We kind of skipped all that and went straight to twitter. I admit, it was effective. It got the conversation going, it got attention... it completely bypassed the entire community. Which I suppose could be justified, but it also seems to have polarised the community. That said, there's literally no way a new user would have known how to escalate it, so.. we failed there.

Effective chat moderation is much more about holding communities together and building healthy shared spaces where people feel safe and free to talk, than to try to get people to account. Yes, this was a regrettable incident, but it feels a lot like basically every single one of the processes we used... failed.

However this wasn't a total failure. There's been a few rooms on SE that have been actually toxic and needed to go. We have the important elements of actual resolution here - I've seen Benjamin Gruenbaum run the network around talking to folks trying to resolve it. This is an opportunity to examine and make things better.

And these things shouldn't really be a "these people are terrible". Its not a witchhunt. Something Happened and this should be an opportunity for all involved to learn from it.

So, escalation processes are in place - this is quite literally a result of cascading failures in them,

  • 1
    While I see it wasnt meant to be a witchhunt.. Things didnt turn out that way
    – Suraj Rao
    Commented May 7, 2018 at 6:29


The fact that

Someone linked an article about wealthy (and apparently lonely) guys spending a ridiculous sum of money to have women "coach" them. It's somewhat amusing and not offensive

Is somehow considered "norm" and "fine" in the context of chat room that is there to discuss JavaScript and is hosted by Stack Overflow boggles my mind.

This is not ok, this is not fine. Stack Overflow should step in and correct this. It is not ok to make porn jokes (happened later in the day in the same channel) in a medium that is endorsed and sponsored by Stack Overflow intended for inclusive technical discussions.

  • 37
    Actually the rules of the room says The room title is JavaScript, which only implies we all have some interest in the language. That does not strictly limit the topic of conversation to JavaScript, and often it is not about JavaScript. Please do not inturrupt and complain about this, if you have a comment about the language toss it in and if someone is interested they will stop and help.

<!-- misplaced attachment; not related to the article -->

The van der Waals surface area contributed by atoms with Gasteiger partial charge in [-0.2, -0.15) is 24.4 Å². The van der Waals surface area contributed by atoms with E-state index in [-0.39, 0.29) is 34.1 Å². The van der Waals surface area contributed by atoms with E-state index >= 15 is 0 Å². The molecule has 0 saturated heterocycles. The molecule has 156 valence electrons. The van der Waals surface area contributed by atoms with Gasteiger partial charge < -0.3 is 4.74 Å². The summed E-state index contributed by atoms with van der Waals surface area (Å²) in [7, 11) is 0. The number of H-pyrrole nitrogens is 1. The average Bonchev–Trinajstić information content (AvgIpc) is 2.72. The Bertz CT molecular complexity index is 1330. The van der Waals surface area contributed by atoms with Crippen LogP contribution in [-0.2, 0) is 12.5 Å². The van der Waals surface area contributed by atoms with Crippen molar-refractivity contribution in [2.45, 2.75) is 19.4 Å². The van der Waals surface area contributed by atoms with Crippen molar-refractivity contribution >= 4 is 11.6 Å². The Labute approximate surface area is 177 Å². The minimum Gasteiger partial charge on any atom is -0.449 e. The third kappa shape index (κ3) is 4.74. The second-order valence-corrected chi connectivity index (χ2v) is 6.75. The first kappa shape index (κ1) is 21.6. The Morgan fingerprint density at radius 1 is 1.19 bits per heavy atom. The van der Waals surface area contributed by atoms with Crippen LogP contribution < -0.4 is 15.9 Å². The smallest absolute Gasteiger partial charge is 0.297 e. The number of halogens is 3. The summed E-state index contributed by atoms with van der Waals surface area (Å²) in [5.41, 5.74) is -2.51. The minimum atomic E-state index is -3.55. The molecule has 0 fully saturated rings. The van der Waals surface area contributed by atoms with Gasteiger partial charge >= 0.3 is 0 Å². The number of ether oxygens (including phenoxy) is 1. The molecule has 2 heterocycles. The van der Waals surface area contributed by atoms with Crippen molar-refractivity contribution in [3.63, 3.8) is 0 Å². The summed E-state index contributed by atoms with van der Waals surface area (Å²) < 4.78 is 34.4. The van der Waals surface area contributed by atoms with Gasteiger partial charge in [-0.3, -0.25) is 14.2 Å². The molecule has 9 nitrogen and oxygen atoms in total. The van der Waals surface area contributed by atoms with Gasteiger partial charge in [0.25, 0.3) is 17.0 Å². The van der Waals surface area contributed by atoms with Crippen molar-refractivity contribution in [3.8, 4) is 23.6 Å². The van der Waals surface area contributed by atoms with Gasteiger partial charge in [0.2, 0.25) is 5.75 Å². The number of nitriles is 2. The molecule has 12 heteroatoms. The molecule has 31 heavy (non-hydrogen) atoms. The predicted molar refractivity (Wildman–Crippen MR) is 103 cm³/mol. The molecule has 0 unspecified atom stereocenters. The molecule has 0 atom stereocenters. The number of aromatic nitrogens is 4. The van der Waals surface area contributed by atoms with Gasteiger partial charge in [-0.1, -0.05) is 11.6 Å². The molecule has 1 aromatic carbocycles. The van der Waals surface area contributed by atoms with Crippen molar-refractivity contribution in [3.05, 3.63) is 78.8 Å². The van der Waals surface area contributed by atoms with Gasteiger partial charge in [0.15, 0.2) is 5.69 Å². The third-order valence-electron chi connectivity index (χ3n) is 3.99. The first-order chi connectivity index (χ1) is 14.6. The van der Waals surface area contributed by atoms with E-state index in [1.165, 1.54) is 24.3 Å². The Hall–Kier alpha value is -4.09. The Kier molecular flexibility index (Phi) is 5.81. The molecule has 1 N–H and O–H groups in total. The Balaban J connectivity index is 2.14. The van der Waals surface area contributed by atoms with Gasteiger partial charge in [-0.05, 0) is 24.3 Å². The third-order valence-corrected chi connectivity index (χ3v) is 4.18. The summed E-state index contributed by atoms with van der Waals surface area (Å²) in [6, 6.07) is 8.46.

– Suraj Rao
    Commented Apr 29, 2018 at 4:07
  • 13
    As a co-founder of discourse, are you impartial enough to tell Stack Overflow they have no business running chat servers? I don’t think so.
    – Cerbrus
    Commented Apr 29, 2018 at 5:44
  • 9
    Hi Sam, it is unfortunate that you got just that type of glimpse and not more. The post here implies that prostitution is a common discussion topic in chat but in >5 years here this is the first time I've seen it discussed. We do discuss quite a lot of JavaScript and room owners include kind people who went on to write interesting open source libraries. Chat is used by ~40-50 people who mostly coordinate it to answer questions and contribute to the site effectively. Commented Apr 29, 2018 at 7:10
  • 14
    the... onion article?
    – Kevin B
    Commented Apr 29, 2018 at 7:19
  • 9
    Yes, but the fact this is fine in JavaScript room bugs me a lot, and the reactions also bug me a lot Commented Apr 29, 2018 at 7:23
  • 17
    By all means, anyone is free to open their own JavaScript room in chat - the room is not an "official" room by any chance and members are welcome to start a second room with their own culture and viewpoints of the world. In particular a room where linking to "the onion" is not allowed. Commented Apr 29, 2018 at 8:04